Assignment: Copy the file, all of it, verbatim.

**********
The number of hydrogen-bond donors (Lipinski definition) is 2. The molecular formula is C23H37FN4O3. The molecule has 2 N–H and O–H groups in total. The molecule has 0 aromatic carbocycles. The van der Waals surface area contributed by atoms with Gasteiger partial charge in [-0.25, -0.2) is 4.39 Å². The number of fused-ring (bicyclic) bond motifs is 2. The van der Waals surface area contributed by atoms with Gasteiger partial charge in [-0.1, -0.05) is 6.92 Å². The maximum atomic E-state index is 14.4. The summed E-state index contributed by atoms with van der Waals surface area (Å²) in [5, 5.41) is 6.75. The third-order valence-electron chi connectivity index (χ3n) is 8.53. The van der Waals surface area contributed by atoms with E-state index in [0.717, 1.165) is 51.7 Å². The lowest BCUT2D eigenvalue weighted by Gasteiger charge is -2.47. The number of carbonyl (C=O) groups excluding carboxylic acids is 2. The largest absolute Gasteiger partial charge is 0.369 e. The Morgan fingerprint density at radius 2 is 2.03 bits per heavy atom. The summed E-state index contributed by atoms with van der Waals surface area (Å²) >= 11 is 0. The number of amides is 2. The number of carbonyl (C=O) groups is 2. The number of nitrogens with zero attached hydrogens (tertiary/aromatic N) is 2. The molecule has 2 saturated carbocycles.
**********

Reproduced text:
The number of hydrogen-bond donors (Lipinski definition) is 2. The molecular formula is C23H37FN4O3. The molecule has 2 N–H and O–H groups in total. The molecule has 0 aromatic carbocycles. The van der Waals surface area contributed by atoms with Gasteiger partial charge in [-0.25, -0.2) is 4.39 Å². The number of fused-ring (bicyclic) bond motifs is 2. The van der Waals surface area contributed by atoms with Gasteiger partial charge in [-0.1, -0.05) is 6.92 Å². The maximum atomic E-state index is 14.4. The summed E-state index contributed by atoms with van der Waals surface area (Å²) in [5, 5.41) is 6.75. The third-order valence-electron chi connectivity index (χ3n) is 8.53. The van der Waals surface area contributed by atoms with E-state index in [0.717, 1.165) is 51.7 Å². The lowest BCUT2D eigenvalue weighted by Gasteiger charge is -2.47. The number of carbonyl (C=O) groups excluding carboxylic acids is 2. The largest absolute Gasteiger partial charge is 0.369 e. The Morgan fingerprint density at radius 2 is 2.03 bits per heavy atom. The summed E-state index contributed by atoms with van der Waals surface area (Å²) >= 11 is 0. The number of amides is 2. The number of carbonyl (C=O) groups is 2. The number of nitrogens with zero attached hydrogens (tertiary/aromatic N) is 2. The molecule has 2 saturated carbocycles.